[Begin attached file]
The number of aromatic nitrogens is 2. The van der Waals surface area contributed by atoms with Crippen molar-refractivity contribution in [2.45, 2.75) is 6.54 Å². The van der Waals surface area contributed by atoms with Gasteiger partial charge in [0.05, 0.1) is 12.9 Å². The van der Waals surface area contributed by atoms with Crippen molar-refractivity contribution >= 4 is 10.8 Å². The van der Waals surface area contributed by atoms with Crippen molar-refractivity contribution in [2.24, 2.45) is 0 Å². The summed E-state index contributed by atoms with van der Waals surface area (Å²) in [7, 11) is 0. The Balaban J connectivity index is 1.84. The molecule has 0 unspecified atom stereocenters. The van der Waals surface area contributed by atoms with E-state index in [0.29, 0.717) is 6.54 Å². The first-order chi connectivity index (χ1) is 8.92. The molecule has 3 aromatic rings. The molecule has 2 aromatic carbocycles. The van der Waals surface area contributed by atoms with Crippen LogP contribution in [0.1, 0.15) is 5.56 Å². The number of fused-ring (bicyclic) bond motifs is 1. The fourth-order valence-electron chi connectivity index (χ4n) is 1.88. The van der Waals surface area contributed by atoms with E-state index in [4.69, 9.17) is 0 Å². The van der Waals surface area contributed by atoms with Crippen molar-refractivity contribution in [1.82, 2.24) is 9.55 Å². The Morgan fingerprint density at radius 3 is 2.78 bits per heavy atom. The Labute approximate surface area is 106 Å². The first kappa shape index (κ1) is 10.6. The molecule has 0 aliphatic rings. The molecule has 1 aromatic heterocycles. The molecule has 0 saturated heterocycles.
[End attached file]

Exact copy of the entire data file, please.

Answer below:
The number of aromatic nitrogens is 2. The van der Waals surface area contributed by atoms with Crippen molar-refractivity contribution in [2.45, 2.75) is 6.54 Å². The van der Waals surface area contributed by atoms with Gasteiger partial charge in [0.05, 0.1) is 12.9 Å². The van der Waals surface area contributed by atoms with Crippen molar-refractivity contribution >= 4 is 10.8 Å². The van der Waals surface area contributed by atoms with Crippen molar-refractivity contribution in [2.24, 2.45) is 0 Å². The summed E-state index contributed by atoms with van der Waals surface area (Å²) in [7, 11) is 0. The Balaban J connectivity index is 1.84. The molecule has 0 unspecified atom stereocenters. The van der Waals surface area contributed by atoms with E-state index in [0.29, 0.717) is 6.54 Å². The first-order chi connectivity index (χ1) is 8.92. The molecule has 3 aromatic rings. The molecule has 2 aromatic carbocycles. The van der Waals surface area contributed by atoms with Crippen LogP contribution in [0.1, 0.15) is 5.56 Å². The number of fused-ring (bicyclic) bond motifs is 1. The fourth-order valence-electron chi connectivity index (χ4n) is 1.88. The van der Waals surface area contributed by atoms with E-state index in [4.69, 9.17) is 0 Å². The van der Waals surface area contributed by atoms with Crippen molar-refractivity contribution in [1.82, 2.24) is 9.55 Å². The Morgan fingerprint density at radius 3 is 2.78 bits per heavy atom. The Labute approximate surface area is 106 Å². The first kappa shape index (κ1) is 10.6. The molecule has 0 aliphatic rings. The molecule has 1 aromatic heterocycles. The molecule has 0 saturated heterocycles.